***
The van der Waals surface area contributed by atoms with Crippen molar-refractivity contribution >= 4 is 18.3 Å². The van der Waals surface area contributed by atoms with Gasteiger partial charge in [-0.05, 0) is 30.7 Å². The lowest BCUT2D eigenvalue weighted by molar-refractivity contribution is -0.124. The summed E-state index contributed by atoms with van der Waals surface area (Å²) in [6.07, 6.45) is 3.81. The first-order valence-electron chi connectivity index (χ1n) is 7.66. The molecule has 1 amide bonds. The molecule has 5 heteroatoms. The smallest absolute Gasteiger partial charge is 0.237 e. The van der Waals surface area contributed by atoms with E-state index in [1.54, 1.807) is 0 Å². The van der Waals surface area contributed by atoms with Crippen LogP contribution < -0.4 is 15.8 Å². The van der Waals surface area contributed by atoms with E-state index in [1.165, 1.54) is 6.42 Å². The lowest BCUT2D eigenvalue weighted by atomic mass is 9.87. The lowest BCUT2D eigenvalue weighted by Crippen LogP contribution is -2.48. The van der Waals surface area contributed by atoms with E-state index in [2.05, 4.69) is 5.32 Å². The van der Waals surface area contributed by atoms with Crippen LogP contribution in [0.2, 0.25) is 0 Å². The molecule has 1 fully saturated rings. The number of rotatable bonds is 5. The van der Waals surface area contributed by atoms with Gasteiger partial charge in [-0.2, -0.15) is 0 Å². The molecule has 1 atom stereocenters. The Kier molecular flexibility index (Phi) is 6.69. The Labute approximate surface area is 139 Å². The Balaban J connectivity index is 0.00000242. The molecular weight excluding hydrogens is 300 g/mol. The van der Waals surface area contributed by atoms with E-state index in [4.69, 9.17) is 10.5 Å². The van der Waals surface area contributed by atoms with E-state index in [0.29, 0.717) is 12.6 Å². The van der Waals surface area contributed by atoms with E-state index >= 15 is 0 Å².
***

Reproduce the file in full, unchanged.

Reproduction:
The van der Waals surface area contributed by atoms with Crippen molar-refractivity contribution >= 4 is 18.3 Å². The van der Waals surface area contributed by atoms with Gasteiger partial charge in [-0.05, 0) is 30.7 Å². The lowest BCUT2D eigenvalue weighted by molar-refractivity contribution is -0.124. The summed E-state index contributed by atoms with van der Waals surface area (Å²) in [6.07, 6.45) is 3.81. The first-order valence-electron chi connectivity index (χ1n) is 7.66. The molecule has 1 amide bonds. The molecule has 5 heteroatoms. The smallest absolute Gasteiger partial charge is 0.237 e. The van der Waals surface area contributed by atoms with E-state index in [1.54, 1.807) is 0 Å². The van der Waals surface area contributed by atoms with Crippen LogP contribution < -0.4 is 15.8 Å². The van der Waals surface area contributed by atoms with E-state index in [1.165, 1.54) is 6.42 Å². The lowest BCUT2D eigenvalue weighted by atomic mass is 9.87. The lowest BCUT2D eigenvalue weighted by Crippen LogP contribution is -2.48. The van der Waals surface area contributed by atoms with E-state index in [2.05, 4.69) is 5.32 Å². The van der Waals surface area contributed by atoms with Crippen LogP contribution in [0.2, 0.25) is 0 Å². The molecule has 1 fully saturated rings. The number of rotatable bonds is 5. The van der Waals surface area contributed by atoms with Gasteiger partial charge in [-0.2, -0.15) is 0 Å². The molecule has 1 atom stereocenters. The Kier molecular flexibility index (Phi) is 6.69. The Labute approximate surface area is 139 Å². The Balaban J connectivity index is 0.00000242. The molecular weight excluding hydrogens is 300 g/mol. The van der Waals surface area contributed by atoms with E-state index in [4.69, 9.17) is 10.5 Å². The van der Waals surface area contributed by atoms with E-state index in [0.29, 0.717) is 12.6 Å². The van der Waals surface area contributed by atoms with E-state index >= 15 is 0 Å².